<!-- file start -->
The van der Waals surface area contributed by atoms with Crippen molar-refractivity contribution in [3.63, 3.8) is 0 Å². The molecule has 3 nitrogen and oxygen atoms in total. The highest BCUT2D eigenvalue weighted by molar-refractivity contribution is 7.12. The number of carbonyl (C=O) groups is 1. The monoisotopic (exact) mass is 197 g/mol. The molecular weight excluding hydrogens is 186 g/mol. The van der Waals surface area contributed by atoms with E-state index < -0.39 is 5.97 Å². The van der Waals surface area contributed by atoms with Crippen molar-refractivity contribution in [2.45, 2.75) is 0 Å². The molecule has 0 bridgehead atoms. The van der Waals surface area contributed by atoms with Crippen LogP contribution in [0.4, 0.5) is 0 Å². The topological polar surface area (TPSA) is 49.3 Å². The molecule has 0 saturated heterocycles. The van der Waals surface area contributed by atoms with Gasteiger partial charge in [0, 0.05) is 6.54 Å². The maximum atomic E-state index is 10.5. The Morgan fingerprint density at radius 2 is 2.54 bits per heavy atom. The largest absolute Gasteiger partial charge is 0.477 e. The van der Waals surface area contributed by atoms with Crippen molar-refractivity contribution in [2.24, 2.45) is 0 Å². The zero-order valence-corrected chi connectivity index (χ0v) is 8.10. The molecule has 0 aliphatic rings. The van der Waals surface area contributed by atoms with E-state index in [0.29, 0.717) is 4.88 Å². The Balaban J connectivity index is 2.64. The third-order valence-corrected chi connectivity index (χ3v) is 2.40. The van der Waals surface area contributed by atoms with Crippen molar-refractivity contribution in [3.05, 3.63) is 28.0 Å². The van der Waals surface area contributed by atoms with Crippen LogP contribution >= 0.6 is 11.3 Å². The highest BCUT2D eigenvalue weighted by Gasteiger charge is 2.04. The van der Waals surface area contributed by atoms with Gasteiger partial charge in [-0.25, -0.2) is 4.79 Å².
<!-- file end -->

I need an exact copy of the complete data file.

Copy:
The van der Waals surface area contributed by atoms with Crippen molar-refractivity contribution in [3.63, 3.8) is 0 Å². The molecule has 3 nitrogen and oxygen atoms in total. The highest BCUT2D eigenvalue weighted by molar-refractivity contribution is 7.12. The number of carbonyl (C=O) groups is 1. The monoisotopic (exact) mass is 197 g/mol. The molecular weight excluding hydrogens is 186 g/mol. The van der Waals surface area contributed by atoms with E-state index < -0.39 is 5.97 Å². The van der Waals surface area contributed by atoms with Crippen molar-refractivity contribution in [2.45, 2.75) is 0 Å². The molecule has 0 bridgehead atoms. The van der Waals surface area contributed by atoms with Crippen LogP contribution in [0.4, 0.5) is 0 Å². The topological polar surface area (TPSA) is 49.3 Å². The molecule has 0 saturated heterocycles. The van der Waals surface area contributed by atoms with Gasteiger partial charge in [0, 0.05) is 6.54 Å². The maximum atomic E-state index is 10.5. The Morgan fingerprint density at radius 2 is 2.54 bits per heavy atom. The largest absolute Gasteiger partial charge is 0.477 e. The van der Waals surface area contributed by atoms with Crippen molar-refractivity contribution in [2.24, 2.45) is 0 Å². The zero-order valence-corrected chi connectivity index (χ0v) is 8.10. The molecule has 0 aliphatic rings. The van der Waals surface area contributed by atoms with E-state index in [0.29, 0.717) is 4.88 Å². The Balaban J connectivity index is 2.64. The third-order valence-corrected chi connectivity index (χ3v) is 2.40. The van der Waals surface area contributed by atoms with Crippen molar-refractivity contribution in [3.05, 3.63) is 28.0 Å². The van der Waals surface area contributed by atoms with Crippen LogP contribution >= 0.6 is 11.3 Å². The highest BCUT2D eigenvalue weighted by Gasteiger charge is 2.04. The van der Waals surface area contributed by atoms with Gasteiger partial charge in [-0.25, -0.2) is 4.79 Å².